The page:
Home » Children with rare cancer given free access to treatment at home, after previously being forced to travel to US for $500,000 drug

Children with rare cancer given free access to treatment at home, after previously being forced to travel to US for $500,000 drug

Children with rare cancer given free access to treatment at home, after previously being forced to travel to US for 0,000 drug

In short:

The Commonwealth will fund interim arrangements to make a medication to treat neuroblastoma freely available in Australia.

The drug was not available in Australia and required families to spend hundreds of thousands to pursue overseas.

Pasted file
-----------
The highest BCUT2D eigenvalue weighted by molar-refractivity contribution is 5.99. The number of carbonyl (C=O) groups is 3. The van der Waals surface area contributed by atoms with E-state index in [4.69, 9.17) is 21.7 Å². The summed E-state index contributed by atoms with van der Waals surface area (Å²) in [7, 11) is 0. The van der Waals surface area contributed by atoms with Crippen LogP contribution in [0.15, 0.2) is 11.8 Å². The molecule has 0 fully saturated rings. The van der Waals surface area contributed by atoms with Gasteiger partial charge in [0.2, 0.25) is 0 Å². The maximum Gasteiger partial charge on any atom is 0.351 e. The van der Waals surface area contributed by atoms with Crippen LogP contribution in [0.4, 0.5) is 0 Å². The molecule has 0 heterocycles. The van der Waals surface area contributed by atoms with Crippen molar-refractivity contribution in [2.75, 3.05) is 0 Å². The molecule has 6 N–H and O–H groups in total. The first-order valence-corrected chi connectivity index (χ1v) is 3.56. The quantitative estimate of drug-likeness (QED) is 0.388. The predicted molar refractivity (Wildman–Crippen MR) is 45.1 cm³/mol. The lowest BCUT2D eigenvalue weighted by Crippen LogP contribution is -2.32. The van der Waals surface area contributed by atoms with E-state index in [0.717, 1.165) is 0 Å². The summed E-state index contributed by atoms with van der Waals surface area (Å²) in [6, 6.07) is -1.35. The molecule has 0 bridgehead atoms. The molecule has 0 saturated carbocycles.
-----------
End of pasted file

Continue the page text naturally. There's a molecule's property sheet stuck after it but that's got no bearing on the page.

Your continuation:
What’s next?

Hospitals will be able to make the medication available almost immediately, as an interim measure while it awaits PBS approval.

Australian children and young adults with neuroblastoma, a cancer that affects the nervous system, will be given a desperately needed lifeline to access medicine previously only available by travelling overseas.

There are about 20 Australian children with high-risk neuroblastoma, which most commonly affects babies and children under 5 years old.

Last month, the ABC reported the story of two-year-old Luna, who had endured five rounds of chemotherapy, surgeries, a bone marrow transplant and immunotherapy as part of her treatment for the rare cancer.

Luna’s family and others had pleaded for access to a promising medication that could help to treat the cancer, but which was exorbitantly expensive and not yet approved in Australia.

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